As HIV’s mechanisms were being clarified, gene-editing technology was being developed, Dr. Fadel pointed out. “The thought was that we could use some of this technology to reengineer people’s own hematopoietic stem cells and make them resistant to HIV.”
Dr. Fadel and others working in this area use gene-editing tools such as TALEN, CRISPR, and others to remove, or knock out, factors that HIV requires for infectivity. One such factor, a nuclear protein called LEDGF, was described in Dr. Fadel’s presentation. LEDGF binds HIV integrase on one end and the host DNA on the other to aid in HIV integration into the host genome.
“If I take away a factor like CCR5 or LEDGF,” Dr. Fadel proposed, “I take away something that HIV needs.” Dr. Fadel’s initial findings indicate that HIV replication could be severely inhibited if important HIV targets such as LEDGF are knocked out. Such work suggests that gene editing could be used to reduce or eliminate disease.
Karl Clark, Ph.D., assistant professor of biochemistry and molecular biology at the Mayo Clinic, is another investigator working to pinpoint gene variants that contribute to specific diseases. A former member of the Ekker and Hackett laboratories, Dr. Clark now works with the Mayo Clinic’s Center for Individualized Medicine (CIM), where his functional validation laboratory uses a combination of genome engineering and cellular and zebrafish models to interrogate rare patient-specific diseases. The CIM’s mission is to help patients find solutions to these rare diseases, which can affect nearly 6% of the population, in a more efficient time frame.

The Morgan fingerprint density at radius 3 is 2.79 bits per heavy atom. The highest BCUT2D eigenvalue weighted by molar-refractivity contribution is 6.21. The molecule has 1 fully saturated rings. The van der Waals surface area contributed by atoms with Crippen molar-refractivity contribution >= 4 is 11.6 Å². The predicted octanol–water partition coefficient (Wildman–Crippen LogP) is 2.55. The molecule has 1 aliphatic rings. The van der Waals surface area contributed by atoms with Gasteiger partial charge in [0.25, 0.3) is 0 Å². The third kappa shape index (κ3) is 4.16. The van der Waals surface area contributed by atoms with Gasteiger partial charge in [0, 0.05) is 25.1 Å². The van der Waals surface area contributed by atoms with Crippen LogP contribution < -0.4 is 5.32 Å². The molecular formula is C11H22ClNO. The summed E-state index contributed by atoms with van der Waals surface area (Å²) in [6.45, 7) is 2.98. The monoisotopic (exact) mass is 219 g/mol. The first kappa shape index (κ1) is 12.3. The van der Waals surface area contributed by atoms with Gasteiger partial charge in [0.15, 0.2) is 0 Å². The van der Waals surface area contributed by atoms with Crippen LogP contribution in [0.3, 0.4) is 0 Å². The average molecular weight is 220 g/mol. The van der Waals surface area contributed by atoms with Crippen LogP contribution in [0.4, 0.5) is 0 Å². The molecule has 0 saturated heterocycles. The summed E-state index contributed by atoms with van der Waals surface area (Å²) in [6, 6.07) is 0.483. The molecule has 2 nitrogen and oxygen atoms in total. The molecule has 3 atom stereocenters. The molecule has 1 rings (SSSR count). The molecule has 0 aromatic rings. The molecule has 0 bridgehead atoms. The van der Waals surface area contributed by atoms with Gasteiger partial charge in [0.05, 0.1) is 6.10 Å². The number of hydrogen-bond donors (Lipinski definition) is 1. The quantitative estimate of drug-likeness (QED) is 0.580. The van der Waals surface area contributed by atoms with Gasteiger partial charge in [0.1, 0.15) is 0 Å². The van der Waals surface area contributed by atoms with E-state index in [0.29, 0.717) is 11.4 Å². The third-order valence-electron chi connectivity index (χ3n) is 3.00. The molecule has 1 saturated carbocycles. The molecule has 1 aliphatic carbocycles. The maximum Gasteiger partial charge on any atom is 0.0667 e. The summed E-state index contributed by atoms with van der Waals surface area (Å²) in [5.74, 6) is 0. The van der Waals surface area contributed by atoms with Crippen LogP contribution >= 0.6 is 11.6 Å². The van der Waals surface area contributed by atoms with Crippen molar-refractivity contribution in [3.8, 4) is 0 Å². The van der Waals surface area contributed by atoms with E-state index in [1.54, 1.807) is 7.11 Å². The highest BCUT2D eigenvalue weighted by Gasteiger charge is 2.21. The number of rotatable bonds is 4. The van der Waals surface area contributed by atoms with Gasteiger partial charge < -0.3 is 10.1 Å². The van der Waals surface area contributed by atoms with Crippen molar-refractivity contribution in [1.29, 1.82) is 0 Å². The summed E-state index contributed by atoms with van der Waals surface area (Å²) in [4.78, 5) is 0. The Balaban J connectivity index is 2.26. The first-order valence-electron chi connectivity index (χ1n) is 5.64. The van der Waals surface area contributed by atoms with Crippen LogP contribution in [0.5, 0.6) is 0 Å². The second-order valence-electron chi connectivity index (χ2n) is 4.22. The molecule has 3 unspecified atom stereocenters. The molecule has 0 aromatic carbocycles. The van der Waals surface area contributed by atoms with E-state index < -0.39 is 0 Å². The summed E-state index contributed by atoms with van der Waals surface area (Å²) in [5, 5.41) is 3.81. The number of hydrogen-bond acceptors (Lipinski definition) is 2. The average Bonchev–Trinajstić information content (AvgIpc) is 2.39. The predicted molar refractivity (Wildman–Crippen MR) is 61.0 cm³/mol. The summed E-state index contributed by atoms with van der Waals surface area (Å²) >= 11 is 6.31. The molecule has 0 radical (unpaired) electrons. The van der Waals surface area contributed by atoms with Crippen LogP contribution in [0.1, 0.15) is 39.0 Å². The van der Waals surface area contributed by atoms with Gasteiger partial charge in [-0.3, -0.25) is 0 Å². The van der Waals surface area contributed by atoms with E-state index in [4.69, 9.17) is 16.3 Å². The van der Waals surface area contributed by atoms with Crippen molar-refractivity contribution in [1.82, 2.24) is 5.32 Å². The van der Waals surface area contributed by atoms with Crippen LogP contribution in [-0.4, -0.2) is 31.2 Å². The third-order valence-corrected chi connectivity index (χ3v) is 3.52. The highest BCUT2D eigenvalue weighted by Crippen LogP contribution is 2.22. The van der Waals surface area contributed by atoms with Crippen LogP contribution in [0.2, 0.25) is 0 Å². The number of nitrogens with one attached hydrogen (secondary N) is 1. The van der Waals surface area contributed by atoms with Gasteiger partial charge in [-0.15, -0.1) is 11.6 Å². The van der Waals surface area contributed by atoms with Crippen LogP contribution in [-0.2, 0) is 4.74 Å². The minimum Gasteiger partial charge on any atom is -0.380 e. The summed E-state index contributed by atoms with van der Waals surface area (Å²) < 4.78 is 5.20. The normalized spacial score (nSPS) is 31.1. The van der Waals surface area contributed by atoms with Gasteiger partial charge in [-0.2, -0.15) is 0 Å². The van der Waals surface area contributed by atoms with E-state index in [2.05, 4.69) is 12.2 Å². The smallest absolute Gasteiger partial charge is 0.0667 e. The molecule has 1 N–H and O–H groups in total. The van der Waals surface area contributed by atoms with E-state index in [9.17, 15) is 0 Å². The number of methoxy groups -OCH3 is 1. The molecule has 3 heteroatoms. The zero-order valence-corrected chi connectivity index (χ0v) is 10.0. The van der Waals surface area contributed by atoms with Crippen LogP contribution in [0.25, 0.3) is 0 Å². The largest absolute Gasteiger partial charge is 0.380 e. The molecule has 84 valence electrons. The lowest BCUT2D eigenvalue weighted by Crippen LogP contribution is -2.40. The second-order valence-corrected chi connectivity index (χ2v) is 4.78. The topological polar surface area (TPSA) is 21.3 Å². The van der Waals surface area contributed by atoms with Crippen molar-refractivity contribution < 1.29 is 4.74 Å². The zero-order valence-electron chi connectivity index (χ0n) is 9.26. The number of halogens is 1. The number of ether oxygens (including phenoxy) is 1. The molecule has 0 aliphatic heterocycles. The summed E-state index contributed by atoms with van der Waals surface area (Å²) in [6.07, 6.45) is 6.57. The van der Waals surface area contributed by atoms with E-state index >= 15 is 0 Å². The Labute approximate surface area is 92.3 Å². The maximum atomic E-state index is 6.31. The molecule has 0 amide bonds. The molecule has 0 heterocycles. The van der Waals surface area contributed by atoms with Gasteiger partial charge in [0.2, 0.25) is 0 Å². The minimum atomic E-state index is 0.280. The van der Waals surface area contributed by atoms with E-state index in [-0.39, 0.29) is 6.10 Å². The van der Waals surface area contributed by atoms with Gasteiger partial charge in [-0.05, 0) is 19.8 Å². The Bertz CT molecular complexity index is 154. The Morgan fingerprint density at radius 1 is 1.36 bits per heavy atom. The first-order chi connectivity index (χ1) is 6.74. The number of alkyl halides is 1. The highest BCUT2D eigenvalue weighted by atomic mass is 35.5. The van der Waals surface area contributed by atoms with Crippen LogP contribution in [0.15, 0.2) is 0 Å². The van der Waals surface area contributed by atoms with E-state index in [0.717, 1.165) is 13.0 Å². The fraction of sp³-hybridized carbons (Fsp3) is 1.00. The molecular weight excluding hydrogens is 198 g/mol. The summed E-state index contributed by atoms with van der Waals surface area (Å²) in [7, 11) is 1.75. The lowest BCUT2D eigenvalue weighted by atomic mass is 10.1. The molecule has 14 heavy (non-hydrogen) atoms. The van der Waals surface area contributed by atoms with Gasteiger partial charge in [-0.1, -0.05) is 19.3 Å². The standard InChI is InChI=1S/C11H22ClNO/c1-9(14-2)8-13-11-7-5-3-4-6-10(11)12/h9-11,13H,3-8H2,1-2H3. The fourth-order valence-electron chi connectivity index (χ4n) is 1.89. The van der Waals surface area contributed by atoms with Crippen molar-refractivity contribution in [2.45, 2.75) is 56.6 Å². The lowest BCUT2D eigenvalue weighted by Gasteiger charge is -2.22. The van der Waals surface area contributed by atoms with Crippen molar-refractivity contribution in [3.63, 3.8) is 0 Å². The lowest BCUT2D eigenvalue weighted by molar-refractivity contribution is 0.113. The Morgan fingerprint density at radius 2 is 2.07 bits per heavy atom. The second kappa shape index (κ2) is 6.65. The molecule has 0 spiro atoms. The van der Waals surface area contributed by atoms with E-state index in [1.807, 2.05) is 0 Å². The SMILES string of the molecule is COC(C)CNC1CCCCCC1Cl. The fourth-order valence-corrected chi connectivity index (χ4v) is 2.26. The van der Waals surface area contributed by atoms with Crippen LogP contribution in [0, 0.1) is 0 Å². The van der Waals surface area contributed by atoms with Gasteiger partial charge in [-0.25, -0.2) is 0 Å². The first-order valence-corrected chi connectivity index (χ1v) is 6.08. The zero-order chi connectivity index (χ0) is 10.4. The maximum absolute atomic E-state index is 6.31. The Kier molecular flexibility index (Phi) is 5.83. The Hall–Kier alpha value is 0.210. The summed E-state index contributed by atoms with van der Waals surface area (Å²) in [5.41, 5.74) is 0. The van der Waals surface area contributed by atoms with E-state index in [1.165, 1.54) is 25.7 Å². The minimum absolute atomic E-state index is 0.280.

In his presentation, Dr. Clark suggested that patients afflicted with rare diseases may endure so-called diagnostic odysseys. “There can be a gap of 5 to 30 years,” he said, “before a patient gets an indication of what is going on.”